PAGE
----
“It’s still a mystery,” said Vijay Kolluru, an uncle who came to the District on Thursday. “We are still wondering how he ended up there,” he said.
Kolluru said his family is devastated; his sister in India is too shaken by the loss of her only son that she cannot speak on the phone.
“We are so deeply shocked. I don’t know how long it will take to come out of this shock.”
The uncle said that Potharaju had a contract to work at the International Monetary Fund for the week he disappeared. He had spent the weekend touring the city with relatives, the uncle said.
Potharaju was with his cousin, his cousin’s wife and their son when his relatives left him to use a restroom, according to Kishan Putta, an Advisory Neighborhood Commission member from Dupont Circle who has been helping the family. Potharaju, who was talking on his cellphone, stayed behind.
When his relatives returned, Potharaju had vanished, Putta said.
They looked on the tour bus. They called his cellphone, but it was inoperable.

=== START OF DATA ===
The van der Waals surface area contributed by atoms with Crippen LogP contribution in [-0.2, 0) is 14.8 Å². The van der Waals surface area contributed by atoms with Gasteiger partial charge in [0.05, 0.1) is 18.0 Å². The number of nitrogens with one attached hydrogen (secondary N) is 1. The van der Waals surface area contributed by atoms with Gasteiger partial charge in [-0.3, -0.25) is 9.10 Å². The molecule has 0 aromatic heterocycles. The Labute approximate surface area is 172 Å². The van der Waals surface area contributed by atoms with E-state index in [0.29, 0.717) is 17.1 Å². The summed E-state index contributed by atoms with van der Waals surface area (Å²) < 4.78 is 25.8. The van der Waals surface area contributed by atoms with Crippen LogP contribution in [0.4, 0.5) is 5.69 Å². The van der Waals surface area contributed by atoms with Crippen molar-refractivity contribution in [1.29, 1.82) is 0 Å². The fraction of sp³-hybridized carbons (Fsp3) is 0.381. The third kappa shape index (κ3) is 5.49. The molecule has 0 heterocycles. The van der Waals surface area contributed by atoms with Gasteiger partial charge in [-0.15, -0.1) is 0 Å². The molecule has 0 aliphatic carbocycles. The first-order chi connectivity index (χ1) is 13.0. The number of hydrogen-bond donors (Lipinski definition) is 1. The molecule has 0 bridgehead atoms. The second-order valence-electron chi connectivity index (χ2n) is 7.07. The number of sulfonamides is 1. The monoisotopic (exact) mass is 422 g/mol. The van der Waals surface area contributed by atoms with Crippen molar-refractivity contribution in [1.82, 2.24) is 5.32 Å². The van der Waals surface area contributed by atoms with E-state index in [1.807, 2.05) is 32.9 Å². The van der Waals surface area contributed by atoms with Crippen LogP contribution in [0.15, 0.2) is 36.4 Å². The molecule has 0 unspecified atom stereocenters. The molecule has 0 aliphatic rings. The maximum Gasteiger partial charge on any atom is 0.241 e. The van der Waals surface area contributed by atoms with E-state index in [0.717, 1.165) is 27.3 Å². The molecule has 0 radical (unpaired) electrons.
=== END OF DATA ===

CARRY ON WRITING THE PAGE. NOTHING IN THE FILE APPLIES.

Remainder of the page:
Potharaju was the second person to be pulled from water near the Mall in the recent days, both near the District’s cherry blossom trees, whose blooms can draw a million visitors to the path around the large basin.
Potharaju grew up in southern India in the town of Guntur, where his parents still live, Putta said. For the past five years, he had lived in the Chicago area with his wife, Manjula, and two daughters and worked as a computer engineer for a consulting firm in India.
According to fliers distributed by the U.S. Park Police, Potharaju and his relatives began their bus tour from near Union Station about 2:30 p.m. Easter Sunday. By 4:30 p.m., they were at the FDR Memorial, west of the Tidal Basin.
His family is left wondering whether safety changes could be made to prevent similar incidents. Authorities have not yet determined a cause of death.
Putta, whose parents are from the same part of India as Potharaju and who knows his extended family, said that Potharaju could not swim and that apparently no one saw him enter the water.
“You can’t get out of the basin without help, and if you can’t swim, there’s no chance,” Putta said. The 106-acre basin averages 10 feet deep.
Police viewed surveillance video showing Potharaju walking in the area about the time his family went to the restrooms, Putta said.
He disappeared on a cold, rainy Sunday before cherry blossoms were in bloom and crowds swarmed the area. “It’s really surprising that no one would have seen or heard him,” Putta said. “But it might have been bad weather, so there may not have been a lot of people around. It wasn’t anything like today with the crowds.”